Ryan founded this engine on a humble production 400ci Chevrolet cylinder case to yield 406 ci (4.155×3.75). Longtime friend Mike at QMP Racing Engines in Chatsworth, California, began the build with some real hard parts. He calmed the 14:1 with custom Ross 8.5:1 turbo flat-tops so that he could build monster cylinder pressure and summarily contain it. The pistons swing on Oliver billet connecting rods that arc on one of Raul Negrete’s legendary (but sadly no longer available) Cola crankshafts. As testimony, Ryan has used “Old Faithful” for more than 12 years without incident. When you ask a racer about the cam specs he’s likely to shut up tighter than a Pismo clam or just say “nunya.” Ryan’s motor’s got a QMP custom ground solid-roller that is in the block with Jesel beltdriven timing gear. A race-bred Stef’s 6-quart aluminum oil pan closes up the bottom. The valvetrain is an eclectic assembly featuring Manton pushrods, a Crower 1.7:1 shaft rocker arm assembly, and more. The Dart 23-degree 220 aluminum cylinder heads include 2.08/1.60 valves in 72cc combustion chambers, BIG (as per Ryan) springs, and complete CNC porting. For the induction solution, QMP tailored the 406 with a Brodix intake modified for use with EFI. The injectors are rated at 160 psi and the 90mm throttle body is attached to a fabricated 90 degrees. Josh Deeds (Deeds Performance, Chatsworth, California) built the headers, installed Precision Turbo & Engine (Hebron, Indiana) 72mm turbochargers, and ran the cold-side plumbing for the PT3000 air-to-water intercooler inside the Nova’s little body. Deeds also tunes the Big Stuff 3 fuel injection at the track and in the dyno room. A programmable MSD 7531 Digital-7 Plus provides the lightning bolts. In the dyno cell, the 406 ripped a monumental number: 1,640 hp at 7,300 rpm and 1,320 lb-ft of grunt at 5,500 rpm. Torque is managed by a Mike’s Transmission Powerglide fitted with a 1.80:1 low gear ratio, a 10-inch Neal Chance 4,000-stall speed converter, and Deeds custom water-to-fluid cooler. Big grunt requires an even bigger rear axle. Jaime at Fab-Tech Welding in Chatsworth braced and custom-built the narrowed (4 inches per side) Strange Engineering 9-inch that houses a Mark Williams spool, 3.50:1 gears, and 40-spline axleshafts.
Briefly, the chassis modifications performed by “Fab-Tech” Jaime included mini-tubs, ladder bar coilover rear suspension, the 25.3 chromoly rollcage, and the installation of the AJE chromoly strut frontend. “We cut out the mild-steel 8.50 tubes and Jaime built the 6.50 ’cage so that the car would be ready for more power down the road,” Ryan says. “We ended up doing more work than anticipated, but now I won’t have to upgrade anything for a very long time.” With the superstructure, AJE also provided the wishbones and complete coilover struts. At the nether end of the car are AFCO Big Gun coilovers. A Flaming River manual rack directs the AFCO spindles.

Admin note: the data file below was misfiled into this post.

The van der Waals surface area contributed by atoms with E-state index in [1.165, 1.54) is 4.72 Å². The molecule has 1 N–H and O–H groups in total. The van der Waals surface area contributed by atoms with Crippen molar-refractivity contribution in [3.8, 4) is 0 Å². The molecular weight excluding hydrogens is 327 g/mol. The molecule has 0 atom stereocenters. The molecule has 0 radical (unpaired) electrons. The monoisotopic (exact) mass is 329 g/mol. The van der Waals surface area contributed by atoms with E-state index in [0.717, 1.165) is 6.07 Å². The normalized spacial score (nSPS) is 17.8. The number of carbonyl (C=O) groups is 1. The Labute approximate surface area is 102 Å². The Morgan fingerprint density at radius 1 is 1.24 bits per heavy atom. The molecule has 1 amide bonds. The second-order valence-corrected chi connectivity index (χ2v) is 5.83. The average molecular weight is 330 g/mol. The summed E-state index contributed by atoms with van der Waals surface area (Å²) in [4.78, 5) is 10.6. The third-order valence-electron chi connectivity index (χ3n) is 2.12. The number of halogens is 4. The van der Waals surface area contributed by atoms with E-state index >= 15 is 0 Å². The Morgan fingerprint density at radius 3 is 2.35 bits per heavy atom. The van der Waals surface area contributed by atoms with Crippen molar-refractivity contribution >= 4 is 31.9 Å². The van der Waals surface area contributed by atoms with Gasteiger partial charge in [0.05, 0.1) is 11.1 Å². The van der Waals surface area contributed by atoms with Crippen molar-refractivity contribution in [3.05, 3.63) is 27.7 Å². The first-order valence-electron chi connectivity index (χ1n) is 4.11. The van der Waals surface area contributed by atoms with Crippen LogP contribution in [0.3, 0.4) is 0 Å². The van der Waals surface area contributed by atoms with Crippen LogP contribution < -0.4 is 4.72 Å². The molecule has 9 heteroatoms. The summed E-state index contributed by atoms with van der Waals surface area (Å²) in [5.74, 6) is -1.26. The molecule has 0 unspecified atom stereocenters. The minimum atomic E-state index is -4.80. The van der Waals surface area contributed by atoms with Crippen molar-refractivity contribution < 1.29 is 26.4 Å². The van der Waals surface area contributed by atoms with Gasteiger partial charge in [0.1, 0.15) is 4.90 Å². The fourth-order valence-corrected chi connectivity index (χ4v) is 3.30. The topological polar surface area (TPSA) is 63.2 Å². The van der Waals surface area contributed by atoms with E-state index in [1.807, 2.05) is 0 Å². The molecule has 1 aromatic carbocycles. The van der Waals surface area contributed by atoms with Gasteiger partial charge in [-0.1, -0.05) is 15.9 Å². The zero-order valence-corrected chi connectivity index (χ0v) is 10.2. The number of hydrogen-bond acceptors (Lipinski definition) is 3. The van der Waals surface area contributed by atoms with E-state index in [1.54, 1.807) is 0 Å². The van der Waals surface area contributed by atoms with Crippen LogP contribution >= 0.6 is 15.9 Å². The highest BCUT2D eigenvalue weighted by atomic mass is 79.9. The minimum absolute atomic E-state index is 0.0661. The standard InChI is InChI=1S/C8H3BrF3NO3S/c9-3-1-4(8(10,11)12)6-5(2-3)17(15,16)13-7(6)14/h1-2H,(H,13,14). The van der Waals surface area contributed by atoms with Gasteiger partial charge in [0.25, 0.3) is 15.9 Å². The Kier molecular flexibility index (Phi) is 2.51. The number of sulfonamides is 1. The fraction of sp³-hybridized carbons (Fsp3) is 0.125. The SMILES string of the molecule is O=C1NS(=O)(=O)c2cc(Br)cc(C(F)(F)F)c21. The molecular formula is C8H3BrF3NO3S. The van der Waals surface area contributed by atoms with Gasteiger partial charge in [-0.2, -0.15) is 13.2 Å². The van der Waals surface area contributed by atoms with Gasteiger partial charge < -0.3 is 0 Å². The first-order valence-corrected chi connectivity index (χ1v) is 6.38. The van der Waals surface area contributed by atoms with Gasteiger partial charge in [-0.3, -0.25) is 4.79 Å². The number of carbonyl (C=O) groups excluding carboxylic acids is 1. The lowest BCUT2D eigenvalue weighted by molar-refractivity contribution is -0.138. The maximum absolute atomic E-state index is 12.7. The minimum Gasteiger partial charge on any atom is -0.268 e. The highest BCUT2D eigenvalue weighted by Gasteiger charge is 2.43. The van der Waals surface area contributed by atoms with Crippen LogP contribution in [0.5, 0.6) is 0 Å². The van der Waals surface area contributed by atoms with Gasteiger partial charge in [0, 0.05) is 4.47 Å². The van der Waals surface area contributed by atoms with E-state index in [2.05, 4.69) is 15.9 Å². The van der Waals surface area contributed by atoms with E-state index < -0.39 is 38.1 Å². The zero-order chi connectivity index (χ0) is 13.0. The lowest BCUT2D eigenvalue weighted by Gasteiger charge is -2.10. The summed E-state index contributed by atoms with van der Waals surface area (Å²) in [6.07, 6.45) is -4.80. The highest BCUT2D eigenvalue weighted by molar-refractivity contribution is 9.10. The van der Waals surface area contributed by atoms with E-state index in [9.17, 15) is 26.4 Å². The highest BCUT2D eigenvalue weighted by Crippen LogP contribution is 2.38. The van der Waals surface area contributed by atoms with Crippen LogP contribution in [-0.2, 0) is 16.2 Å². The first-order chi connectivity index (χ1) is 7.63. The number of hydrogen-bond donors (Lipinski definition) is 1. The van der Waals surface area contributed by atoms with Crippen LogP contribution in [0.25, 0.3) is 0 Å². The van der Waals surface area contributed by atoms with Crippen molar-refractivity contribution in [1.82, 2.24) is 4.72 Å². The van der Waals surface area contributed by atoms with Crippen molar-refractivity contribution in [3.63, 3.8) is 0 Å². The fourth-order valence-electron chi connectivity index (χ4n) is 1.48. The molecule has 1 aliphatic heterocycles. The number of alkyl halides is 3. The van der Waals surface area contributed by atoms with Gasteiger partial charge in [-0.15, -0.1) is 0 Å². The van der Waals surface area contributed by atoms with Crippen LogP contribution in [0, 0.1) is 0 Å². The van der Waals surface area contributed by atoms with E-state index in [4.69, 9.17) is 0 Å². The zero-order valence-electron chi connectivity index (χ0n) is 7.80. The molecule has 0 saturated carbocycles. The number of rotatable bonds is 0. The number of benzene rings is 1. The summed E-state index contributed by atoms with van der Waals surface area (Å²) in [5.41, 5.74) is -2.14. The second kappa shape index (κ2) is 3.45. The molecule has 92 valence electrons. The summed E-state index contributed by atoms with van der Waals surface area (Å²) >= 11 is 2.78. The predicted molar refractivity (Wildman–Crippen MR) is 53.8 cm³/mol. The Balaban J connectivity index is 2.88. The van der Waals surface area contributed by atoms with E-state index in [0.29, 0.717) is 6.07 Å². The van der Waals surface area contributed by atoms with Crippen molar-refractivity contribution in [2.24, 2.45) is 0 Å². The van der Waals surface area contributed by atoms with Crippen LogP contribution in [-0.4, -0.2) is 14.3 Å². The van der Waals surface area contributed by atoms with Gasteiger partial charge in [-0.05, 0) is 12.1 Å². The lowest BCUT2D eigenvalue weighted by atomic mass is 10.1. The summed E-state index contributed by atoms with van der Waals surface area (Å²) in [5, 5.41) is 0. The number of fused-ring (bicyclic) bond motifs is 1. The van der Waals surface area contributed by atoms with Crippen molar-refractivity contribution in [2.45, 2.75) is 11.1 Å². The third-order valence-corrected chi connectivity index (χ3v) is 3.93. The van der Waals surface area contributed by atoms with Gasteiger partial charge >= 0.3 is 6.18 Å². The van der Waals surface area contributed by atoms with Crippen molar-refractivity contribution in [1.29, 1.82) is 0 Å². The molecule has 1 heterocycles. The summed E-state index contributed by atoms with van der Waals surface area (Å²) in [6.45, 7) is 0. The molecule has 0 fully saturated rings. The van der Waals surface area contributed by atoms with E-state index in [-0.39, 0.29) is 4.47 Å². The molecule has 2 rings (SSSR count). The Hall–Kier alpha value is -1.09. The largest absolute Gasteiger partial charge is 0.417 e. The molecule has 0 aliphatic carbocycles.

Naturally, a thought-out racer like Ryan’s carries as little unsprung weight as possible and that includes the compact but tenacious Aerospace Components front and rear disc brake packages that incorporate four-piston calipers over 11.4-inch plates. And, there’s that bunch of laundry under the wing if all else fails. The rollers are pricey (for a drag race wheel) but lightweight forgings. Contemporary Weld V Series 15×4 and 15×10 drag wheel are capped with Mickey Thompson 26×4.5 ET front and 275/60 ET Street Radial tires.
The Nova only needs the stuff that helps to maintain it as a race car so let’s call it race car primal. Ryan wired the shoebox anew and chose an ARC switch panel to accommodate. A custom carbon-fiber cluster presents Auto Meter gauges. Another custom-built panel locates the critical items: RacePak data-logger, the Big Stuff 3, and MSD controls. Ryan also included a Kirkey race seat, a Grant steering wheel, a custom harness, and a B&M Pro Stick shifter.
The Red Toaster is a race car and race cars always get rash, so its body hasn’t been fussed over to look like something it isn’t. It’s straight and clean. Lou’s Performance in San Fernando repaired the quarters, finessed the fiberglass bumpers, attached the big-scoop bonnet, swapped some of the sheetmetal for lightweight replicas, and painted it DuPont Toaster Red. Really. CHP